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Defense Contract Fraud

This archive displays posts tagged as relevant to fraud in defense and military contracts. You may also be interested in the following pages:

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October 6, 2021

Defense contractor Crane Company has agreed to pay over $4.5 million to resolve allegations of violating the False Claims Act.  According to a former Crane employee, Corla Jacobson, the failures occurred between 2011 and 2017 and involved selling the U.S. Navy high performance butterfly valves that did not conform to military specifications.  For initiating a successful qui tam action, Jacobson will receive a relator’s share of over $850,000.  USAO SDTX

August 18, 2021

Defense contractor Iris Kim, Inc. (“I-Tek”), together with its owner and four employees, were sentenced on criminal charges arising out of a fraudulent scheme to falsely qualify for Department of Defense and other federal government supply contracts set aside for service-disabled veterans, import Chinese-manufactured goods in violation of the terms of these contracts, and falsely relabel these goods as if they were made in the U.S.  The U.S. spent over $7 million on fraudulently-imported goods sold by I-Tek.  Owner Beyung S. Kim was sentenced to 58 months in prison, and the four employees were sentenced to a combined 93 months in prison.  USAO ED VA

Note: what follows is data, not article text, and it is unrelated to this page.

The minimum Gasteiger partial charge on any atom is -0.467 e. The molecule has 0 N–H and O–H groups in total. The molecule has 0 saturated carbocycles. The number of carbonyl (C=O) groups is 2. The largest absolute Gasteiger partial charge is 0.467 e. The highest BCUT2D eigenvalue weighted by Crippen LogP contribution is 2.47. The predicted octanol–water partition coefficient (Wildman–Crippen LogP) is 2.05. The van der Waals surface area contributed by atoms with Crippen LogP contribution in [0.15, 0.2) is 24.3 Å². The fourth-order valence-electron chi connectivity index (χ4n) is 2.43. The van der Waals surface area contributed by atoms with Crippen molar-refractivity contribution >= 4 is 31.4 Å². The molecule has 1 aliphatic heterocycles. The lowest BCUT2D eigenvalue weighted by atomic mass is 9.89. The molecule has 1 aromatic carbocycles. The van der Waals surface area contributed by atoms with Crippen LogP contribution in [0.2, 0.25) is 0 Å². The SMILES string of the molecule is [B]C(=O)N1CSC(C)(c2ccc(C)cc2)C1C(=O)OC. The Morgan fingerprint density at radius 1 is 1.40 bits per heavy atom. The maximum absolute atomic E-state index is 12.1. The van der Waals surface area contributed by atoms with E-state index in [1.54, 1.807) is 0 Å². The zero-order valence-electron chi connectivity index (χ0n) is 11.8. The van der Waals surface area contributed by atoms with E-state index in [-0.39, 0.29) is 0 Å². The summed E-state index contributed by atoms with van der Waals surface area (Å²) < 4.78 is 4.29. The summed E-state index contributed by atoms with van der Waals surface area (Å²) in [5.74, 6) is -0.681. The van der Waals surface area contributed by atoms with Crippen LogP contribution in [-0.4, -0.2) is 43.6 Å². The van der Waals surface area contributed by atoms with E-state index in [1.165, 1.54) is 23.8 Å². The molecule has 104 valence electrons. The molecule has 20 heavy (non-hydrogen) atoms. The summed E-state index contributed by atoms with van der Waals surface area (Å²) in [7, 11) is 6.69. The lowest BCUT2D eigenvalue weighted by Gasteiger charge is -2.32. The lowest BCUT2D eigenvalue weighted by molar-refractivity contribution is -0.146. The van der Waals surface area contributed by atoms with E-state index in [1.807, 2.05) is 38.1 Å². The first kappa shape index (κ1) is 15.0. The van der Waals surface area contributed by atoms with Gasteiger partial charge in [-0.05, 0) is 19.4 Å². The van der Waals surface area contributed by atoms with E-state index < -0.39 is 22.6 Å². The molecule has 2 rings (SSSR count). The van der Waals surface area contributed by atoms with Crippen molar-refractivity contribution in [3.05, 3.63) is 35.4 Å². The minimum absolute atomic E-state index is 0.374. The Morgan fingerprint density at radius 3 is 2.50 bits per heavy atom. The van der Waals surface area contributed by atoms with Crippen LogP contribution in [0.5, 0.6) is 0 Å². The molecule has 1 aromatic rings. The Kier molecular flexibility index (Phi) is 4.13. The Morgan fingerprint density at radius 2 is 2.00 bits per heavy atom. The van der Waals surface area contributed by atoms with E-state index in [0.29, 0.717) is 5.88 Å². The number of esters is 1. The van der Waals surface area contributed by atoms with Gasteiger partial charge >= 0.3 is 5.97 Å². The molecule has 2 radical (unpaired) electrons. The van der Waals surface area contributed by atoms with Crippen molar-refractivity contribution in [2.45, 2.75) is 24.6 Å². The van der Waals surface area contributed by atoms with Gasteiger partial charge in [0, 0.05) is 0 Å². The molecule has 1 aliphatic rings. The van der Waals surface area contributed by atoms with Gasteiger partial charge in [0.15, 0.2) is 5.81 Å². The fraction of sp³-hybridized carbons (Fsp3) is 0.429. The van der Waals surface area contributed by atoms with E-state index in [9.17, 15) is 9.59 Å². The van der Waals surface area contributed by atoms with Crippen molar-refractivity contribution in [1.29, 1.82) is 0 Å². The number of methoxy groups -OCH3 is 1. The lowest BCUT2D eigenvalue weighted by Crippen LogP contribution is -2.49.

July 20, 2021

Sage Consulting Group, Inc., and its president and owner Robert Pleghardt, agreed to pay $4.8 million to resolve claims that they paid kickbacks to two business, Wete & Company, Inc. and Index Systems, Inc., which were SBA certified as small businesses owned and operated by socially and economically disadvantaged individuals, to permit Sage to represent that those companies would be performing at least 50% of the work as subcontractors on Sage’s contracts with the Department of Defense Education Activity and Defense Human Resources Activity when, in fact, Sage performed 100% of the work.  USAO EDVA

July 6, 2021

Defense contractor AAR Corp. and its subsidiary, AAR Airlift Group Inc., have agreed to pay $11 million to resolve allegations of knowingly failing to maintain U.S. military aircrafts in accordance with U.S. Transportation Command (TRANSCOM) contracts.  The alleged False Claims Act violations involved nine helicopters that were deemed not airworthy and not mission capable as a result of the failures.  A former Airlift employee who filed the underlying qui tam complaint, Christopher Harvey, will receive over $2 million as part of the settlement.  USAO SDIL

June 4, 2021

Virginia-based 360 Patriot Enterprises, LLC and its former minority shareholder, Delaware-based 360 Ventures LLC have agreed to pay $1.12 million to resolve allegations that they fraudulently obtained two U.S. Army contracts intended for service-disabled veteran-owned small businesses (SDVOSB).  At the time the contracts were awarded (between 2015 to 2017), 360 Patriot was not controlled by a qualified SDVOSB.  USAO EDVA

May 27, 2021